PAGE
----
Since the 2016 model year, CMS has used a methodology of calibrating three separate risk adjustment models using three separate years of MarketScan data and then applying an equal blend of each model’s coefficients to create the final model for a particular year. For 2019, it is continuing this methodology, but using two years of MarketScan data (2014 and 2015) along with the 2016 EDGE data. In the past, the final blended coefficients have been published in the NBPP with no way to distinguish the coefficients from each separately calibrated model. Since the 2016 EDGE data was not ready when the draft 2019 NBPP was released, the draft notice only included the coefficients for the blended 2014 and 2015 models. When the final 2019 coefficients were published, we were able to reverse-engineer the EDGE components of the coefficients. The analytical development process CMS used to process the 2016 EDGE data is described in more detail in the methodology section.

The rest of this paper contains four interactive exhibits for the reader to compare the 2019 draft, final, and EDGE coefficients. To clarify, the draft factors represent the equal blending of the 2014 and 2015 calibrated MarketScan models, the EDGE factors represent the model calibrated to the 2016 EDGE data, and the final factors are the blend of the coefficients giving equal weight to the 2014 MarketScan, 2015 MarketScan, and 2016 EDGE data.

Note that all data in the interactive exhibits have been updated to reflect the changes to the EDGE coefficients announced by CMS on July 27, 2018.

Interactive 1 (interactives are best viewed in the full screen mode by clicking the arrow in the bottom right) is a table with each of the three sets of coefficients for all combinations of models (adult, child, and infant) and plan metal level. The user can toggle between metal and model and compare the differences between coefficients. There are five metal levels (catastrophic, bronze, silver, gold, and platinum) and three models (adult, child, and infant). The adult, child, and infant models are all structurally different. The risk score for an adult member is based on the sum of demographic, enrollment duration, diagnosis, prescription drug, and interaction factors. The risk score for the child model only includes demographic and diagnosis factors. Finally, the infant model includes a demographic factor along with 25 combinations of maturity and severity. For all models, the factors are additive. Note that no additional adjustments were made to these coefficients for the cost-sharing reduction (CSR) eligible members.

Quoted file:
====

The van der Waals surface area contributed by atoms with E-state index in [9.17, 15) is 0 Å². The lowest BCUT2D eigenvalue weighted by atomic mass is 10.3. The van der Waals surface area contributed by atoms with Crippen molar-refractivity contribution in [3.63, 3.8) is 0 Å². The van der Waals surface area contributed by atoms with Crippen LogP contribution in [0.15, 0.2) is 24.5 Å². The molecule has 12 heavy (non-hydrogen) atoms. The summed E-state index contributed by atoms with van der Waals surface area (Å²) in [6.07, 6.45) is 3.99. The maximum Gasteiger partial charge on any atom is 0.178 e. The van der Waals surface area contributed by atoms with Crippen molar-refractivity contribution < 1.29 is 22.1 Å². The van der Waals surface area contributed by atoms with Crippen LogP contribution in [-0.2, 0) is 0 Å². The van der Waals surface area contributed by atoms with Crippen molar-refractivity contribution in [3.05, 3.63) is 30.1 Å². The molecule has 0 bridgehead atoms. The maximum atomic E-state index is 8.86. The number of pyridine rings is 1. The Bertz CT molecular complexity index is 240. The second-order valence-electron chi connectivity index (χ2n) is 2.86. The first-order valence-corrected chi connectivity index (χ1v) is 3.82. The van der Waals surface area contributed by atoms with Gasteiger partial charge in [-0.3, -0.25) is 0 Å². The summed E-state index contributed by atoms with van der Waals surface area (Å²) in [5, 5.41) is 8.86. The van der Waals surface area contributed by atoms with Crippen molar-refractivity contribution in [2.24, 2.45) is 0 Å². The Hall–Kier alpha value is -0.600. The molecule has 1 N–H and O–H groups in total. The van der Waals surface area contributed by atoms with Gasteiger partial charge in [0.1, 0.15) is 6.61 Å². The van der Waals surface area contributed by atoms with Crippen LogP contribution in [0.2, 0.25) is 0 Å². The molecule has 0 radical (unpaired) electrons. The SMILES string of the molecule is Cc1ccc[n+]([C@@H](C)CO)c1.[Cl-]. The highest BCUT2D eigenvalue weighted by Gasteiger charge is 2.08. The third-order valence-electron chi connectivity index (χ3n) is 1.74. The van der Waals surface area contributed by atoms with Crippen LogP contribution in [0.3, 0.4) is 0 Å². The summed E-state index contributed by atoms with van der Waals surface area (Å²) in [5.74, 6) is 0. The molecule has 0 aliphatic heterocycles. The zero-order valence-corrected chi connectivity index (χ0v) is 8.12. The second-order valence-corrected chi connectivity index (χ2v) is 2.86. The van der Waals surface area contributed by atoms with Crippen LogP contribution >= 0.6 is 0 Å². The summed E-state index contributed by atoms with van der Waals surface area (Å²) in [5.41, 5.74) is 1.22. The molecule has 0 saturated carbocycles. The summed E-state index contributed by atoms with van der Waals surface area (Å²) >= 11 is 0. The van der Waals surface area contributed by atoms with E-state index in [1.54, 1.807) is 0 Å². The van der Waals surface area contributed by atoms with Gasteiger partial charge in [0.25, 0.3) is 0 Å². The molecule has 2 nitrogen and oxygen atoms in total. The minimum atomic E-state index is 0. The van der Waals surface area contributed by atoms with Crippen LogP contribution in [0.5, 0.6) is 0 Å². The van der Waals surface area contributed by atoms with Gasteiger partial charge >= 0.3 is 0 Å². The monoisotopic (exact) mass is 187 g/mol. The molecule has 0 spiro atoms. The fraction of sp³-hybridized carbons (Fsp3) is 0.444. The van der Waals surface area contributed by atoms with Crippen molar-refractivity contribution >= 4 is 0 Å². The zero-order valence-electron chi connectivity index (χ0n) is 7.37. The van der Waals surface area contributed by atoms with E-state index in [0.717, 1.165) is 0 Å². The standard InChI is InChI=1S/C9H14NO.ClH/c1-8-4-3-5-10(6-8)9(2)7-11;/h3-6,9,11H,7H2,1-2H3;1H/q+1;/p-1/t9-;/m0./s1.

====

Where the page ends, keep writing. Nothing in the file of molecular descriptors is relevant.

Interactive 2 is a summary of the model performance calculated and published by CMS from 2016 to 2019 as measured by each model’s coefficient of determination or R2 (a model’s R2 statistic represents the proportion of variance within a response variable explained by the model’s explanatory variables). Each year starting with the 2016 model year, CMS published the R2 statistic for each calibrated model. For the 2018 model year, CMS only published the R2 statistic for the 2013 and 2014 data years. The user can toggle between metal and model to compare the historical results. The 2019 model year is the best performing model using the R2 metric with the adult models performing the best followed by the infant and then the child model. One thing CMS did not clarify in the NBPP was the mixture of small group and individual EDGE data used in the calibration. Splitting out the individual and small group EDGE data and calibrating two separate models could be a consideration in the future to improve the model’s ability to predict the liability of the underlying populations better than a blended model, although that would entail significant additional operational complexity for both CMS and issuers.